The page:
My name is Grace Shults, I am 23 years old, and I am from Columbus, Ohio. 

My story with high prescription drug costs started when I was just a teenager in high school. I had gotten really sick all of sudden and went undiagnosed for years, which only until later revealed I had Lyme disease – I was puking all the time and easily got sick – It wasn’t until recently that I was also diagnosed with gastroparesis, a disorder that slows or stops the movement of food from your stomach to your small intestine. Because of these health issues, I’ve had to take antibiotics and a drug called Motegrity, which after partial insurance coverage, has been an issue to afford. 

I grew up in a single parent household, where my personal health issues were essentially the big elephant in the room while my mother constantly scrambled financially. Though I thankfully was covered under my father’s health insurance plan and still am today, having ongoing medical issues was a financial burden that has caused undue stress for years.

Personally, the combination of Lyme disease, gastroparesis, and the other health issues it has created for me does not make life any easier. Because of my symptoms, there were times I was not eating or simply could not get myself to eat because of the pain I would later undergo. After trialing a couple of medications, I successfully landed on Motegrity, which has a list price of $505.40, which has provided consistent relief thus far at a cost of $165 per month out-of-pocket. Along with my other medications that I need, I pay on average $250 a month and try to get as many free samples from my doctors that I can. I consider myself disabled because of my health condition, am currently in school studying psychology and work remotely part time, which makes affording my medications a lot harder than most would think. 

Socially, my life has also been impacted by the interconnection of my health and the medications I can afford. To put it simply, my social life is contingent on my health. I feel as if I do not have as many friends anymore while it is difficult to maintain a good social life while experiencing the many debilitating symptoms I confront on a regular basis. I am 23 years old and I should not feel alone in this way.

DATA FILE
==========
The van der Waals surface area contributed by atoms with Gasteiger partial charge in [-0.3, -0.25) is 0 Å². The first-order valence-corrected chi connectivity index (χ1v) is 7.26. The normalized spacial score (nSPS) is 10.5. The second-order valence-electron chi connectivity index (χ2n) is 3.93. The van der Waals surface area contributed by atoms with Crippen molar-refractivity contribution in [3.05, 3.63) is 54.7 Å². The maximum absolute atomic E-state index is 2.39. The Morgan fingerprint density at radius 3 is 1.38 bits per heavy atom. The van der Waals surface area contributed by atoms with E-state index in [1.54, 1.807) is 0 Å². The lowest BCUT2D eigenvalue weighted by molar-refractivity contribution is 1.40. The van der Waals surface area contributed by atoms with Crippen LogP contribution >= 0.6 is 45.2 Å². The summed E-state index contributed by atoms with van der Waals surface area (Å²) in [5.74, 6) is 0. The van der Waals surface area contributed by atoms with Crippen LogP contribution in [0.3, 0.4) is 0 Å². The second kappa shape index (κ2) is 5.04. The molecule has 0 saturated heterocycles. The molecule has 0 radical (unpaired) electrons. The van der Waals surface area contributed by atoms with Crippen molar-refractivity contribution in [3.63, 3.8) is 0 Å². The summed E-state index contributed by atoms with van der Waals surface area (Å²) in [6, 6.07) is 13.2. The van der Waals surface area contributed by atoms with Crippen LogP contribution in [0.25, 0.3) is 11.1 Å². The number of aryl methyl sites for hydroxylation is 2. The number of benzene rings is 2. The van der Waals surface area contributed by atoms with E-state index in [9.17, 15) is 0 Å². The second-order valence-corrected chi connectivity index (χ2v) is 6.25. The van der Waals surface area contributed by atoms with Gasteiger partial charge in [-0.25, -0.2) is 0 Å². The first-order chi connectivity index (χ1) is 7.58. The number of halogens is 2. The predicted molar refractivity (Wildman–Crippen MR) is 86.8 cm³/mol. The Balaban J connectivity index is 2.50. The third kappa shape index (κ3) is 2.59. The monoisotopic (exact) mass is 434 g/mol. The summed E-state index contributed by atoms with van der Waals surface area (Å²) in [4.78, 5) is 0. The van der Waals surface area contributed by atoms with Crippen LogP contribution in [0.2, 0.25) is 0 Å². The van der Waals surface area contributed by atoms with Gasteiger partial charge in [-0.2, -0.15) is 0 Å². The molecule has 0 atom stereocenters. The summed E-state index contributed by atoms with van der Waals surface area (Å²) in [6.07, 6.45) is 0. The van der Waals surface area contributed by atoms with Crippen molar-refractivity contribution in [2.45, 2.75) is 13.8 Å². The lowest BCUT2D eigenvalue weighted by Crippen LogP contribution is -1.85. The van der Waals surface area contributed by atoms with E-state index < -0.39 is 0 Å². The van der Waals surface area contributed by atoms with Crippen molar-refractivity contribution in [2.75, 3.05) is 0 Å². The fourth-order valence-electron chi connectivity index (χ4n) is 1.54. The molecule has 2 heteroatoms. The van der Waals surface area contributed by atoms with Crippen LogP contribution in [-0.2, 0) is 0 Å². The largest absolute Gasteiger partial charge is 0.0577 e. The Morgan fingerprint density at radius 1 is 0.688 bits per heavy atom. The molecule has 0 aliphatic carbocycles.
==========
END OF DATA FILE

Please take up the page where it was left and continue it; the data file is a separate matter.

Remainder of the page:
When faced with the question of why I believe in more affordable drugs, my answer is straightforward. I care because people need these medications to function. Affordable healthcare is not a privilege, it is a basic human right. We, the people, are not asking for crazy ludicrous things from society, we simply are asking for affordable medications to function in our society and live comfortable lives. I have seen family members before me struggle with affording their medications and now join them in this hurdle; it should not be this way at all. If Big Pharma made prescription drugs more affordable, they would still be profiting billions of dollars, all the while people would die and their health would decline. 

Whenever I would imagine my future life, I never thought public health was for me, but my story has motivated me to pursue a career in this field. It is time for lower prescription drug prices.